NCIBI tools and data which drove these successes
Over the years, NCIBI has had many partners as sub-contractors including Robert Murphy (Carnegie Mellon University), Jill Mesirov and Michael Reich (GenePattern; Broad Institute), Mark Musen (NCBO; Stanford University), Ben Keller (Eastern Michigan University), and Kirstie Bellman (Aerospace Corp). These outstanding partners have contributed to the development of the overall NCIBI tool suite. The NCIBI tools and data are accessible via the NCIBI tools page (http://portal.ncibi.org/gateway/tryourtools.html
) which includes links to all the tools, tutorials, and demonstrations of tools usage. The NCIBI computational algorithms and bioinformatics development cores have produced a suite of tools and data that can be organized in three major categories (see ):
- Core databases: These databases serve as the building blocks for all the other development tools and as a source for annotation. Some are mirrors of external data (eg, NCBI EntrezGene and NLM PubMed), some are adapted from external repositories and developed by NCIBI (eg, NLP Parsed PubMed, MiMI), and others were developed for specific DBP purposes (eg, Oncomine, Nephromine).
- Exploratory analysis tools: These tools for exploring experimental data sets link to the core databases, provide analysis and annotation frameworks for research data, and facilitate integration across the NCIBI suite of tools, making it easier for scientists to move between applications.
- Conceptual literature search tools: Using the biomedical literature as a source of data and annotation is a key feature of many of the NCIBI tools. The tools in this category are used to browse literature and for annotation based on concepts of keywords rather than with existing datasets. This is especially useful when beginning or broadening a research project and looking for novel connections and relationships outside the initial research domain.
Even among these categories, there are clearly three areas where our tools have driven success, and been utilized broadly by the scientific community. First, programmatic interfaces which allow other informatics tools to rapidly query our backend databases such as NLP Parsed PubMed, MiMI, Conceptgen and other databases. This allows other bioinformatics users to link to our data without having to utilize web frontends. Second, natural language processing of biomedical literature has provided a rich resource on tagged entities such as proteins, genes, and metabolites, and also has led NCIBI to make good progress in developing systems for classifying the interaction types found in biomedical text. Third, metabolomic tools and data are clearly lacking and represent a key niche for NCIBI. The Metscape plugin for Cytoscape provides a bioinformatics framework for the visualization and interpretation of metabolomic and expression profiling data in the context of human metabolism (). It allows users to build and analyze networks of genes and compounds, identify enriched pathways from expression profiling data, and visualize changes in metabolite data. Gene expression and/or compound concentration data can be loaded from file(s) (in CSV, TSV, or Excel formats) or the user can directly enter individual compounds/genes (using KEGG compound IDs, or Entrez Gene IDs) to build metabolic networks without loading a file. Metscape uses an internal relational database stored at NCIBI that integrates data from KEGG and EHMN.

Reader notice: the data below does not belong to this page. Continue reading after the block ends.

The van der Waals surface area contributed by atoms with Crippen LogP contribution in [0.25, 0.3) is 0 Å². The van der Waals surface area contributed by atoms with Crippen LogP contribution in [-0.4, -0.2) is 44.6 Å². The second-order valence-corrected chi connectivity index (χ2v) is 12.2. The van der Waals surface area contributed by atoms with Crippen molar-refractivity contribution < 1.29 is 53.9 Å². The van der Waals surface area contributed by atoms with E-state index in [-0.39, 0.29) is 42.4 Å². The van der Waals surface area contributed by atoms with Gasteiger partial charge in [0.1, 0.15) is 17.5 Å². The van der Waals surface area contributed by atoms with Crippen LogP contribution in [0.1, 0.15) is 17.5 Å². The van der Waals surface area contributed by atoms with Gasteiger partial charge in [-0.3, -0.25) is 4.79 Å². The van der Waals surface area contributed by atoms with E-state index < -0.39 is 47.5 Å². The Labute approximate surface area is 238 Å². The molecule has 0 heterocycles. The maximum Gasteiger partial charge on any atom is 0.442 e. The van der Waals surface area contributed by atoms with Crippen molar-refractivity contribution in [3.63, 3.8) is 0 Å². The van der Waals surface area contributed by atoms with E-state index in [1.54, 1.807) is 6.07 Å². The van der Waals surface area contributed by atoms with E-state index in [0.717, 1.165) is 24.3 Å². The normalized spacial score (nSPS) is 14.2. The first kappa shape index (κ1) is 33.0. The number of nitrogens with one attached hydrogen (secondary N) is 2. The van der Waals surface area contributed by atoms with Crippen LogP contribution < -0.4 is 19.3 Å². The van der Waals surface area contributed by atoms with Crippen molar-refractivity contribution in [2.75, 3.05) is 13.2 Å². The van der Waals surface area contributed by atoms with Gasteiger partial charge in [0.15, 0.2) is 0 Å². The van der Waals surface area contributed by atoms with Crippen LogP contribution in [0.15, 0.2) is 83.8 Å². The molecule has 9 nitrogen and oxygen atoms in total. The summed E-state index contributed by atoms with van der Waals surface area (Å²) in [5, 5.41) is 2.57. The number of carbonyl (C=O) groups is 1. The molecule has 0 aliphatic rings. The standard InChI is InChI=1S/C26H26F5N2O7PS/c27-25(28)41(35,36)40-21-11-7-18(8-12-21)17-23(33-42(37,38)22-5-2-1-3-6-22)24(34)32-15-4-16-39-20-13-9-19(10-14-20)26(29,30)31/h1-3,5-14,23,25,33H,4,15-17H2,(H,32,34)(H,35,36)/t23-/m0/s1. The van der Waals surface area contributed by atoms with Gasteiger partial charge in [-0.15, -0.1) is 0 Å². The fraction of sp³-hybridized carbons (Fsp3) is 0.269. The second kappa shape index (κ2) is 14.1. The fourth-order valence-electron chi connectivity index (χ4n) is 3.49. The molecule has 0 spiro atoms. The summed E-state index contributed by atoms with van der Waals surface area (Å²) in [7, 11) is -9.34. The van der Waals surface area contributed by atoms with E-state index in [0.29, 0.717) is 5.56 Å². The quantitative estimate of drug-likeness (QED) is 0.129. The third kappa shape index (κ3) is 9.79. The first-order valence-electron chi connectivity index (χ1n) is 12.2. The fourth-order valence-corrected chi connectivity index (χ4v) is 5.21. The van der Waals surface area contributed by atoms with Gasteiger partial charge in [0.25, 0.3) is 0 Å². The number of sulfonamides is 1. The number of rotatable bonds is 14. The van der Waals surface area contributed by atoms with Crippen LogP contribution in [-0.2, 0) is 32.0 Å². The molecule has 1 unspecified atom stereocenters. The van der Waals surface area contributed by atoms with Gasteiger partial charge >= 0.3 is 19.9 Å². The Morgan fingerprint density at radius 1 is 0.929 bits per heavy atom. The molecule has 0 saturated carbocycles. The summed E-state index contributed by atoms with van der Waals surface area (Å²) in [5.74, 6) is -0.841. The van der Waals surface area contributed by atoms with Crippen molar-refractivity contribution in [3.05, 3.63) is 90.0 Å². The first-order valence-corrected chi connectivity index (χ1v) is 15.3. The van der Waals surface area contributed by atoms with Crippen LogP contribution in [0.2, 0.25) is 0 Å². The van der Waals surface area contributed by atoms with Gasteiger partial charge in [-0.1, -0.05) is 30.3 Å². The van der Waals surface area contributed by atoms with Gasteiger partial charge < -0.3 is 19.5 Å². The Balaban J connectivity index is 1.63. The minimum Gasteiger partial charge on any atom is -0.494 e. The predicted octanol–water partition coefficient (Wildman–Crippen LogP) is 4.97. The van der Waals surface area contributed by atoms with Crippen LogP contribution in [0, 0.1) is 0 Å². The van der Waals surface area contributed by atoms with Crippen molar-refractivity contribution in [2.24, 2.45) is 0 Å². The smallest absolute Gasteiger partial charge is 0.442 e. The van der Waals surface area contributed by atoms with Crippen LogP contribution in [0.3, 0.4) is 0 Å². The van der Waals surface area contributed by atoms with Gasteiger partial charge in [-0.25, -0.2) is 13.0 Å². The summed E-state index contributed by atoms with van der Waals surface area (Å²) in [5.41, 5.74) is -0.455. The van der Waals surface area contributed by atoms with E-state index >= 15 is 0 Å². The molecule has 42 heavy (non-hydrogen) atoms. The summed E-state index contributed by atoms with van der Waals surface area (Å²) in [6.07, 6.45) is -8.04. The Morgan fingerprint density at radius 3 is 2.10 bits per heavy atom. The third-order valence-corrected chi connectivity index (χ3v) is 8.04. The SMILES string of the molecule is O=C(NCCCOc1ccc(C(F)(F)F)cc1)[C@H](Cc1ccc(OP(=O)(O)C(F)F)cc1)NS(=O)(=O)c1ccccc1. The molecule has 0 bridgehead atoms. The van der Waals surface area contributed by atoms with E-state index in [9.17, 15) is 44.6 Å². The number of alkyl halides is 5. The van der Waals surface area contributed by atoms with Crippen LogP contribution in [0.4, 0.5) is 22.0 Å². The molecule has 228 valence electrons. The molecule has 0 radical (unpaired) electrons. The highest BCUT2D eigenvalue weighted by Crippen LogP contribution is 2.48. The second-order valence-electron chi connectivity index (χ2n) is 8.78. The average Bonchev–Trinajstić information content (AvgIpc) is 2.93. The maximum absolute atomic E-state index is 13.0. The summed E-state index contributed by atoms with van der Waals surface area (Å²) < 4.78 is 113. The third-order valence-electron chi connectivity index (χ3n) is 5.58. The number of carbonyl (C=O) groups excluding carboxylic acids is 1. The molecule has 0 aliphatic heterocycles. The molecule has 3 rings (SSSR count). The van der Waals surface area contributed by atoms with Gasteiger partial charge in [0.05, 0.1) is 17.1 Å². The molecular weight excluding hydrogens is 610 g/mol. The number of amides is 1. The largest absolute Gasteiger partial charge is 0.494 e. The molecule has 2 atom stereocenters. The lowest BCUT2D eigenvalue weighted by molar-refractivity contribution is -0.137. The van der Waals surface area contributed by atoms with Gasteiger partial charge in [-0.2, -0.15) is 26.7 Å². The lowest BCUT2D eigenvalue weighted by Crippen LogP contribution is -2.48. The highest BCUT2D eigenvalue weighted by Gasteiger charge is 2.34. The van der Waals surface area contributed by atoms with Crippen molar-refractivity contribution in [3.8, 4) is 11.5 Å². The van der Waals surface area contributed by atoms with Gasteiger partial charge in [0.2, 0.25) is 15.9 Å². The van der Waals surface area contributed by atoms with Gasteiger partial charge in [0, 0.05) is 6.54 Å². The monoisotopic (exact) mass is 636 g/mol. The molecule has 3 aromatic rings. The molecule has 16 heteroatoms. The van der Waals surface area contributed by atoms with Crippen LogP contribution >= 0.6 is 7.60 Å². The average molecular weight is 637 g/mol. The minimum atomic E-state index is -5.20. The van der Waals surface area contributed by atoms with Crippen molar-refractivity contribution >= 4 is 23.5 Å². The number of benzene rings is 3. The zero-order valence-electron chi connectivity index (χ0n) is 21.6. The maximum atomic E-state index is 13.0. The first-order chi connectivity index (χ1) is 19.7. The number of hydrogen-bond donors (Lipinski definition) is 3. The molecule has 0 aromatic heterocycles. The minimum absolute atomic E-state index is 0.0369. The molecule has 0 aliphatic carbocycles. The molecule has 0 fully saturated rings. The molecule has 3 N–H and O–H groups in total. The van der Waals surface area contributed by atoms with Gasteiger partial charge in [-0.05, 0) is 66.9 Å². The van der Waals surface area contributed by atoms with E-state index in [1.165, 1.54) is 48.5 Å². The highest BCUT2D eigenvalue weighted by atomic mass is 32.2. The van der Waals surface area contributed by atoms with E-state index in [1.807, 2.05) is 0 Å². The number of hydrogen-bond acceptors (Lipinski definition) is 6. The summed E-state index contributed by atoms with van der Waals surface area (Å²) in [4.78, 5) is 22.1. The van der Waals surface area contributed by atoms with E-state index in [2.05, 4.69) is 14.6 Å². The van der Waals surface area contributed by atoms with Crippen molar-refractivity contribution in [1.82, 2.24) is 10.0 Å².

As of May, 2011, the NCIBI tools and resources had been utilized as follows. NCIBI had 12 123 unique web portal visitors from 100 countries; 51% were new visitors and 49% were returning visitors. Users viewed an average of 2.8 pages per visit, and 9733 (4133 unique) visits and 560 558 queries (520 unique) were logged. The NCIBI web portal http://portal.ncibi.org/gateway/tryourtools.html